Hyzaar vs. Coreg

Are Coreg and Hyzaar the Same Thing?

Hyzaar (losartan potassium-hydrochlorothiazide) and Coreg (carvedilol) are drugs used to treat high blood pressure (hypertension).

Hyzaar and Coreg are in different drug classes. Hyzaar is a combination of an angiotensin II receptor antagonist and a thiazide diuretic (water pill) that is also used to lower the risk of stroke in certain people with heart disease.


How to Lower Blood Pressure: Exercise Tips See Slideshow

What Are Possible Side Effects of Hyzaar?

Hyzaar is available in generic form. Side effects of Hyzaar include:

What Are Possible Side Effects of Coreg?

Common side effects of Coreg include:

Contact your doctor if you experience serious side effects of Coreg including

What is Hyzaar?

Hyzaar contains 2 prescription medicines, an angiotensin receptor blocker (ARB) and a diuretic (water pill). It is used to:

  • lower high blood pressure (hypertension). HYZAAR is not usually the first medicine used to treat high blood pressure.
  • lower the chance of stroke in patients with high blood pressure and a heart problem called left ventricular hypertrophy (LVH). HYZAAR may not help Black patients with this problem.

What is Coreg?

Coreg is a prescription medicine that belongs to a group of medicines called “beta-blockers”. Coreg is used, often with other medicines, for the following conditions:

  • to treat patients with certain types of heart failure
  • to treat patients who had a heart attack that worsened how well the heart pumps
  • to treat patients with high blood pressure (hypertension)
  • Coreg is not approved for use in children under 18 years of age.

What Drugs Interact With Hyzaar?

Hyzaar and certain other medicines may interact with each other. Especially tell your doctor if you are taking:

  • potassium supplements
  • salt substitutes containing potassium
  • water pills (diuretics)
  • lithium (a medicine used to treat a certain kind of depression)
  • medicines used to treat pain and arthritis, called non-steroidal anti-inflammatory drugs (NSAIDs),
  • including COX-2 inhibitors
  • other medicines to reduce blood pressure.

What Drugs Interact With Coreg?

Coreg may interact with other blood pressure medications, insulin or oral diabetes medications, rifampin, or narcotics.


Salt and sodium are the same. See Answer

How Should Hyzaar Be Taken?

  • Take Hyzaar exactly as prescribed by your doctor. Your doctor may change your dose if needed.
  • Hyzaar can be taken with or without food.
  • If you miss a dose, take it as soon as you remember. If it is close to your next dose, do not take the missed dose. Just take the next dose at your regular time.
  • If you take too much Hyzaar, call your doctor or Poison Control Center, or go to the nearest hospital emergency room right away.
  • Your doctor may do blood tests from time to time while you are taking Hyzaar.

How Should Coreg Be Taken?

It is important for you to take your medicine every day as directed by your doctor. If you stop taking Coreg suddenly, you could have chest pain and/or a heart attack. If your doctor decides that you should stop taking Coreg, your doctor may slowly lower your dose over a period of time before stopping it completely.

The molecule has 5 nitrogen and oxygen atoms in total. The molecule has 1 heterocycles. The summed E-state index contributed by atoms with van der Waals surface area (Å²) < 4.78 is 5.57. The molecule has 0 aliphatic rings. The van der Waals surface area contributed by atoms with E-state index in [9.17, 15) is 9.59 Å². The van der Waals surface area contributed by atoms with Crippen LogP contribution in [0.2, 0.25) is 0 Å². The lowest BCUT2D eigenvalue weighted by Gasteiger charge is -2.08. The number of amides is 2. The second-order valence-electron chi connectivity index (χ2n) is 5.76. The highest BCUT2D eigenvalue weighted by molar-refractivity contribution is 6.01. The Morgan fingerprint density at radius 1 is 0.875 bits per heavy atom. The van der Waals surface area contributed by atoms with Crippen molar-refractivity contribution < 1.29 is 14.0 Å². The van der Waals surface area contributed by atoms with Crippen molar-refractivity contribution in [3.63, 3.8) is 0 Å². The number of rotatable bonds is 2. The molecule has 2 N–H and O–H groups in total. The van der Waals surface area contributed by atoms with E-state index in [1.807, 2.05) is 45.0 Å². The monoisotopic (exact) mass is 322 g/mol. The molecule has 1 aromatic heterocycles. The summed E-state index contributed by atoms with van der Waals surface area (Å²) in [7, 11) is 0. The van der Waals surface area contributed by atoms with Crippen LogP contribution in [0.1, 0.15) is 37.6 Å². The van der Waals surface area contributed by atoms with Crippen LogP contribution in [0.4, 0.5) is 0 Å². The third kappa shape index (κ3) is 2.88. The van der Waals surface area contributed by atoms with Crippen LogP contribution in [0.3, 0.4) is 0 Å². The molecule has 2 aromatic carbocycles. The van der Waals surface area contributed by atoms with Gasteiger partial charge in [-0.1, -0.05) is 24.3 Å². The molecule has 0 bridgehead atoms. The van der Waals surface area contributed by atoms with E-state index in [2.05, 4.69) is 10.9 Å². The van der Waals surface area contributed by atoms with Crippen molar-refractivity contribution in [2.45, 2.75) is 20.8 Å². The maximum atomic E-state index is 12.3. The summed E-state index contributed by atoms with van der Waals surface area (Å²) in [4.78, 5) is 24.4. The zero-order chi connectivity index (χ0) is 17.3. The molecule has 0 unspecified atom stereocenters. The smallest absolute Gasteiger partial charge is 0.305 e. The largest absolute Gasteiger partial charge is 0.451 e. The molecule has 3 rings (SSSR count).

• Take Coreg exactly as prescribed. Your doctor will tell you how many tablets to take and how often. In order to minimize possible side effects, your doctor might begin with a low dose and then slowly increase the dose.
  • Do not stop taking Coreg and do not change the amount of Coreg you take without talking to your doctor.
  • Tell your doctor if you gain weight or have trouble breathing while taking Coreg.
  • Take Coreg with food.
  • If you miss a dose of Coreg, take your dose as soon as you remember, unless it is time to take your next dose. Take your next dose at the usual time. Do not take 2 doses at the same time.
  • If you take too much Coreg, call your doctor or poison control center right away.

All drug information provided on RxList.com is sourced directly from drug monographs published by the U.S. Food and Drug Administration (FDA).

Any drug information published on RxList.com regarding general drug information, drug side effects, drug usage, dosage, and more are sourced from the original drug documentation found in its FDA drug monograph.

Drug information found in the drug comparisons published on RxList.com is primarily sourced from the FDA drug information. The drug comparison information found in this article does not contain any data from clinical trials with human participants or animals performed by any of the drug manufacturers comparing the drugs.

The drug comparisons information provided does not cover every potential use, warning, drug interaction, side effect, or adverse or allergic reaction. RxList.com assumes no responsibility for any healthcare administered to a person based on the information found on this site.

As drug information can and will change at any time, RxList.com makes every effort to update its drug information. Due to the time-sensitive nature of drug information, RxList.com makes no guarantees that the information provided is the most current.

Any missing drug warnings or information does not in any way guarantee the safety, effectiveness, or the lack of adverse effects of any drug. The drug information provided is intended for reference only and should not be used as a substitute for medical advice.

If you have specific questions regarding a drug’s safety, side effects, usage, warnings, etc., you should contact your doctor or pharmacist, or refer to the individual drug monograph details found on the FDA.gov or RxList.com websites for more information.

You may also report negative side effects of prescription drugs to the FDA by visiting the FDA MedWatch website or calling 1-800-FDA-1088.


RxList. Hyzaar Product Monograph.
RxList. Coreg Product Monograph.

Health Solutions From Our Sponsors